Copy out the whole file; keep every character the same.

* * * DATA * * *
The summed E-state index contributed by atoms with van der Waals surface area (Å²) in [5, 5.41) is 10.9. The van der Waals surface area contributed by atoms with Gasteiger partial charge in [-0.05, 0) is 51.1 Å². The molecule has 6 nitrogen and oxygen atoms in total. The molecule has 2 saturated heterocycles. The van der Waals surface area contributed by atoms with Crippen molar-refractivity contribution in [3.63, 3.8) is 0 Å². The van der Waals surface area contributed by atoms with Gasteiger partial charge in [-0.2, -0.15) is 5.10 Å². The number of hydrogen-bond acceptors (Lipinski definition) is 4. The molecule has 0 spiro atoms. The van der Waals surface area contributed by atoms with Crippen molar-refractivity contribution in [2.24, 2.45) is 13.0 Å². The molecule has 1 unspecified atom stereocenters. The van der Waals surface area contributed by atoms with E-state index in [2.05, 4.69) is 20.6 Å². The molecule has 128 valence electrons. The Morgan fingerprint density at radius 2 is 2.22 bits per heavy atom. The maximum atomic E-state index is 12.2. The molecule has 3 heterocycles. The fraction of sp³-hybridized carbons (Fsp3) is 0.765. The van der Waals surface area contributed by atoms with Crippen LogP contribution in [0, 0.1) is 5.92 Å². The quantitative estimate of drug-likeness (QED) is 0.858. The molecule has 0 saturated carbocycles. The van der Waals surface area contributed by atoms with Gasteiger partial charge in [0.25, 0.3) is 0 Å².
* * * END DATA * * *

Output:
The summed E-state index contributed by atoms with van der Waals surface area (Å²) in [5, 5.41) is 10.9. The van der Waals surface area contributed by atoms with Gasteiger partial charge in [-0.05, 0) is 51.1 Å². The molecule has 6 nitrogen and oxygen atoms in total. The molecule has 2 saturated heterocycles. The van der Waals surface area contributed by atoms with Crippen molar-refractivity contribution in [3.63, 3.8) is 0 Å². The van der Waals surface area contributed by atoms with Gasteiger partial charge in [-0.2, -0.15) is 5.10 Å². The number of hydrogen-bond acceptors (Lipinski definition) is 4. The molecule has 0 spiro atoms. The van der Waals surface area contributed by atoms with Crippen molar-refractivity contribution in [2.24, 2.45) is 13.0 Å². The molecule has 1 unspecified atom stereocenters. The van der Waals surface area contributed by atoms with E-state index in [2.05, 4.69) is 20.6 Å². The molecule has 128 valence electrons. The Morgan fingerprint density at radius 2 is 2.22 bits per heavy atom. The maximum atomic E-state index is 12.2. The molecule has 3 heterocycles. The fraction of sp³-hybridized carbons (Fsp3) is 0.765. The van der Waals surface area contributed by atoms with Crippen LogP contribution in [0, 0.1) is 5.92 Å². The quantitative estimate of drug-likeness (QED) is 0.858. The molecule has 0 saturated carbocycles. The van der Waals surface area contributed by atoms with Gasteiger partial charge in [0.25, 0.3) is 0 Å².